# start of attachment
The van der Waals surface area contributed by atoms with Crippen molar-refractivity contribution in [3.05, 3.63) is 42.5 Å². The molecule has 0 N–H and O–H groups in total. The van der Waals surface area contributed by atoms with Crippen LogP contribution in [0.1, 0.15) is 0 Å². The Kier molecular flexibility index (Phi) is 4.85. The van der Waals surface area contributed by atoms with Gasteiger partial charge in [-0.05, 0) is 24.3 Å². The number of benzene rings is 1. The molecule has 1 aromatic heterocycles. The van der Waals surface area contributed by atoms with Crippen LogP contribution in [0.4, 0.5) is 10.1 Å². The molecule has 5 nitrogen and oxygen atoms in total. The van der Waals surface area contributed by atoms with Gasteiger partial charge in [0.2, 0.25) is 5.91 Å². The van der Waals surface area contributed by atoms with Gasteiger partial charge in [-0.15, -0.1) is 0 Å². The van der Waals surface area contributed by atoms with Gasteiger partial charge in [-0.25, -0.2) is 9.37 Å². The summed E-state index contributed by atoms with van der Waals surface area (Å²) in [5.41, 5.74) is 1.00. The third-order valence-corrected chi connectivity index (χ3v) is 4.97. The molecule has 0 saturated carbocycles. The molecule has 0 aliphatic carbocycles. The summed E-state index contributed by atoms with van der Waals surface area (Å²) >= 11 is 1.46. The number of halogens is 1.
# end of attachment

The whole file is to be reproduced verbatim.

The van der Waals surface area contributed by atoms with Crippen molar-refractivity contribution in [3.05, 3.63) is 42.5 Å². The molecule has 0 N–H and O–H groups in total. The van der Waals surface area contributed by atoms with Crippen LogP contribution in [0.1, 0.15) is 0 Å². The Kier molecular flexibility index (Phi) is 4.85. The van der Waals surface area contributed by atoms with Gasteiger partial charge in [-0.05, 0) is 24.3 Å². The number of benzene rings is 1. The molecule has 1 aromatic heterocycles. The van der Waals surface area contributed by atoms with Crippen LogP contribution in [0.4, 0.5) is 10.1 Å². The molecule has 5 nitrogen and oxygen atoms in total. The van der Waals surface area contributed by atoms with Gasteiger partial charge in [0.2, 0.25) is 5.91 Å². The van der Waals surface area contributed by atoms with Gasteiger partial charge in [-0.15, -0.1) is 0 Å². The van der Waals surface area contributed by atoms with Gasteiger partial charge in [-0.25, -0.2) is 9.37 Å². The summed E-state index contributed by atoms with van der Waals surface area (Å²) in [5.41, 5.74) is 1.00. The third-order valence-corrected chi connectivity index (χ3v) is 4.97. The molecule has 0 saturated carbocycles. The molecule has 0 aliphatic carbocycles. The summed E-state index contributed by atoms with van der Waals surface area (Å²) >= 11 is 1.46. The number of halogens is 1.